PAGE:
|San José State University|
& Tornado Alley
on the Binding Energies of Nuclides
When a proton is added to a nuclide there are two effects on the potential energy and consequently on the binding energy. The largest effect is due to the nuclear strong force attraction of the proton for the other nucleons. The other effect is due to the repulsion of the positive charge of the proton for the other protons of the nuclide. The effect of the repulsion is to reduce the binding energy.
Consider the nuclides that could contain an integral number of alpha particles. Hereafter these will be called alpha nuclides. Then The effects of adding a proton or a neutron on binding energy are irregular, but their difference is a rather smooth curve.
What is plotted in the graph as the little red squares is the binding energy of an alpha + one neutron nuclide minus the the binding energy of an alpha + one proton nuclide. This is the decrease in binding energy due to the presence of a positive charge alone, or at least a plausible first approximation to that quantity.
The effect of two positive charges can be computed as (α+2neutrons) − (α+2protons). This is shown below with the effect of one positive charge and the effect of one positive charge doubled.
As can be seen from the graph the effect of two positive charges is close to being equal to twice the effect of one positive charge. There is a slight shortfall. This shortfall would be for the interaction of the two positive charges themselves, as opposed to the interaction with the rest of the nucleons.
When the effects of three and four positive charges are computed and compared with triple and quadruple the effect of one positive charge it found that there is a small shortfall.
The shortfall for four positive charges is noticably larger than for three. This is as it should be because there are more interaction pairs for four charges than for three or two charges. For two charges there is just one pair. (These interaction pairs are often called bonds.) For three charges there are three bonds and for four there are six. However for four particles at the corner of a square the distance for the diagonal bonds is √2 times the distance along the edges. For the electrostatic force the bonds would have to be weighted by the inverse square of the distances. This means that for four positive charges the effective number of bonds is (4+½+½)=5.
Below is the graph of the binding energy shortfalls for four, three and two positive charges.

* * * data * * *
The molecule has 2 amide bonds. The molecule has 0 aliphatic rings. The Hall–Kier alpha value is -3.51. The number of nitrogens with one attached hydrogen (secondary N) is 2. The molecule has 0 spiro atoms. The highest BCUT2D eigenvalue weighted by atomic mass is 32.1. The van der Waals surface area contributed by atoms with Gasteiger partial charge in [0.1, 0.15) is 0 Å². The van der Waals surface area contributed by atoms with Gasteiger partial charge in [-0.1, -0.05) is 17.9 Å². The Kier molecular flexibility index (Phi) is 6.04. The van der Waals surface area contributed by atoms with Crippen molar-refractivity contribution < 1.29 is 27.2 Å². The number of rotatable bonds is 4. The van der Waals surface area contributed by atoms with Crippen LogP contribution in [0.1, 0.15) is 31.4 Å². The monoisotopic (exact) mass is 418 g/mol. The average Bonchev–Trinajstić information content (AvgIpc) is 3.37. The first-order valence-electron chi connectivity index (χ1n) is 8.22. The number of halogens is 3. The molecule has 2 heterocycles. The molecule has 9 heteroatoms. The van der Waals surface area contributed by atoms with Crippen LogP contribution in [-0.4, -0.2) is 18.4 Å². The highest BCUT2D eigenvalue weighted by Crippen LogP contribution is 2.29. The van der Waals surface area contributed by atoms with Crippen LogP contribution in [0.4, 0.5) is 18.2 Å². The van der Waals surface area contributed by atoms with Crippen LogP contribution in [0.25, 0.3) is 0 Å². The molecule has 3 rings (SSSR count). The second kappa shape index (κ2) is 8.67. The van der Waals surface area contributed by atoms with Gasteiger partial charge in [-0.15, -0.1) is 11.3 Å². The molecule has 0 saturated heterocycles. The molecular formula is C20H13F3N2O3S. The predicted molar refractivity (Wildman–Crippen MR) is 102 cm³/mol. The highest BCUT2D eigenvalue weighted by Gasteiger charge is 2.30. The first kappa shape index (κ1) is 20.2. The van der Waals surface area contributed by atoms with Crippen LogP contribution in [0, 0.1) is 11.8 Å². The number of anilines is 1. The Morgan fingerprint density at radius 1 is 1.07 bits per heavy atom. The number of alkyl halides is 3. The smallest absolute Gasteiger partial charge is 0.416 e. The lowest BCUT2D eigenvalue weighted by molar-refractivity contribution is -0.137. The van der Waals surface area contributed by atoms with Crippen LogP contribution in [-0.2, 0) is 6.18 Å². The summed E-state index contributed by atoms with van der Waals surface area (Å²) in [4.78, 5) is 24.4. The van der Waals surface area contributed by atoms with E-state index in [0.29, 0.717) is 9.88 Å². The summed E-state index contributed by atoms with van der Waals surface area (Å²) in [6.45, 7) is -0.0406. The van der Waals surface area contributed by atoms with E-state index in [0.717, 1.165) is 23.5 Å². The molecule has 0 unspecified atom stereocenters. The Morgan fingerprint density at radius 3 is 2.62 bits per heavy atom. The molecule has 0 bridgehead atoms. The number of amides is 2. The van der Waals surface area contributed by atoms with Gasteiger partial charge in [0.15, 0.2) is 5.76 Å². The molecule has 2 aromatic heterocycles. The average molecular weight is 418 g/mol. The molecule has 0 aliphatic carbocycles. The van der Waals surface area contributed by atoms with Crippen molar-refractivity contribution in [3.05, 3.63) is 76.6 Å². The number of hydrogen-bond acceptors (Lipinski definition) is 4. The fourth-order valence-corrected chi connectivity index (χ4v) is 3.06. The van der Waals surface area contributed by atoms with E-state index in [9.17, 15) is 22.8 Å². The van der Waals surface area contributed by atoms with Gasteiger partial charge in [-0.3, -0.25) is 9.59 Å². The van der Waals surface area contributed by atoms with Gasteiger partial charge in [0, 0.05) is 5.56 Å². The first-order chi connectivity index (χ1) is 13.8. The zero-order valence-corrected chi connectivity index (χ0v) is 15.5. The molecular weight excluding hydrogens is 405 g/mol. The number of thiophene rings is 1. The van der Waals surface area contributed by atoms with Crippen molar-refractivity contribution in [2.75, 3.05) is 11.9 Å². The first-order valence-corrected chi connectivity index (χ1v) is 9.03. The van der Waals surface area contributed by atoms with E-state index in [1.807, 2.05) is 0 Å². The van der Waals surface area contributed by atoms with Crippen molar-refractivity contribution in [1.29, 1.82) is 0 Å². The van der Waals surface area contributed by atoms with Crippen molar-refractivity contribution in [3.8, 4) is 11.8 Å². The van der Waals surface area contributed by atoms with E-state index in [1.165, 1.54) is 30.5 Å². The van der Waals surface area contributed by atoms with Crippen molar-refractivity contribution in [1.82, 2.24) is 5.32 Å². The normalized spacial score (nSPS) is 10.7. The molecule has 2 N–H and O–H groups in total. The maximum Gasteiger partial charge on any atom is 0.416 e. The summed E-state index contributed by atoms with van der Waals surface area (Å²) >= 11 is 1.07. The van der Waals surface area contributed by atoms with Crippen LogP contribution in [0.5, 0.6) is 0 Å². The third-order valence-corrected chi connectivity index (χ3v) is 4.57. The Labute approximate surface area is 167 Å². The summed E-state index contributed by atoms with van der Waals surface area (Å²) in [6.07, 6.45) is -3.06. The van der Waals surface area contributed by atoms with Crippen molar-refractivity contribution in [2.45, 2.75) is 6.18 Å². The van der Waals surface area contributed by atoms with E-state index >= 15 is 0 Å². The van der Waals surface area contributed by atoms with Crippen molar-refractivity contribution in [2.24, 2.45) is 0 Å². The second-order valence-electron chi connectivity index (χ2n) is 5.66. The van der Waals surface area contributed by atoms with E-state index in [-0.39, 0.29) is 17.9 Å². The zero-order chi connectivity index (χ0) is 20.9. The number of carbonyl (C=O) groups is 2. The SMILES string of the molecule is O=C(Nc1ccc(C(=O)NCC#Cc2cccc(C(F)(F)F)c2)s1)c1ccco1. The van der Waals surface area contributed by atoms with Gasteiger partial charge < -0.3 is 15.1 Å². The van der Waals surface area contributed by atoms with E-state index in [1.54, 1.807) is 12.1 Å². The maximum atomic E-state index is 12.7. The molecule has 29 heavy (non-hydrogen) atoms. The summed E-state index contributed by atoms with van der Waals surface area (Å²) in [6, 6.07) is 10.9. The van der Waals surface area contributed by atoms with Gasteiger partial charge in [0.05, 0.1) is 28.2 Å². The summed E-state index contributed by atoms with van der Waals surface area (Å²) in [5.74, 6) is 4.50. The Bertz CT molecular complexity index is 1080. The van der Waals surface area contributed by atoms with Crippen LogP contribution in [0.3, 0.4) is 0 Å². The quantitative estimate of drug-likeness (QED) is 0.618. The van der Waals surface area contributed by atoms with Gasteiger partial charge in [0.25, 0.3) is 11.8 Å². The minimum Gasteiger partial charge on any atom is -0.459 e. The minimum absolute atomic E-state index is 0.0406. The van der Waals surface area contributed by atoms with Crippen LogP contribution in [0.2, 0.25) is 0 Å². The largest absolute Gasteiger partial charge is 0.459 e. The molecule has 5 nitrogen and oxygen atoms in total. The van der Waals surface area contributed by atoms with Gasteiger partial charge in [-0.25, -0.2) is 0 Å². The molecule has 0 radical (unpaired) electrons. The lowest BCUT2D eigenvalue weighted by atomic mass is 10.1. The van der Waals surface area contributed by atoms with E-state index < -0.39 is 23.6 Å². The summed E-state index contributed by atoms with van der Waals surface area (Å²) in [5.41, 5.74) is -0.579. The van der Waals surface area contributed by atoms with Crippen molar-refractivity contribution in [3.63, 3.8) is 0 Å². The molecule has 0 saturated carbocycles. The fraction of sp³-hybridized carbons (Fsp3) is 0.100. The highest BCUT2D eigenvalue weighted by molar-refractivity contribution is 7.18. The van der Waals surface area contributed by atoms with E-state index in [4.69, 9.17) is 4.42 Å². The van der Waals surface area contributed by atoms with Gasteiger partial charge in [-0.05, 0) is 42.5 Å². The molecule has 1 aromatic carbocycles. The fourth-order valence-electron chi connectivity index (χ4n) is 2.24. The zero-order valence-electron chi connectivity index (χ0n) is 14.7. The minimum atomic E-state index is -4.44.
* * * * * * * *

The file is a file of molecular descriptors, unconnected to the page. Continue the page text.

The data for four positive charges only goes up to 14 alpha particles. That for three goes to 17 alpha particles.
The interesting quantities are the ratios of the effect for four positive charges and the effect for three positive charges. Here are the results of the computation.
The simple counting of the number of bonds suggested that the ratio of the effect for three positive charges to the effect for two indicates that the ratio should be 3 and that for four charges it should be five. The simple theory gives values that are the right order of magnitude.
If the ratio of the effect for four positive charges to the effect for three is computed the values are very close to the ratio of the effect for three to the effect for two. This is shown in the graph below, which is the same graph as the previous one except for the ratio for 4+ to 3+ shown as the upper edge of the blue area.
Thus, the effect for four is roughly the square of the effect for three.
Since the positive charges are only affected by the inverse distance squared force it is easy to convert potential energy into distances. The formula for the relation between the potential in Mev and the distance in fermi is
The average distances between the positive charges are then given in the following graph.
When the analysis is extending to five and six positive charges it is seen in the graph below that there are drastic changes in the phenomena. The effects for five and six positive charges are much bigger and the profile as a function of the number of alpha particles entirely different than the effects for three and four.
(To be continued.)
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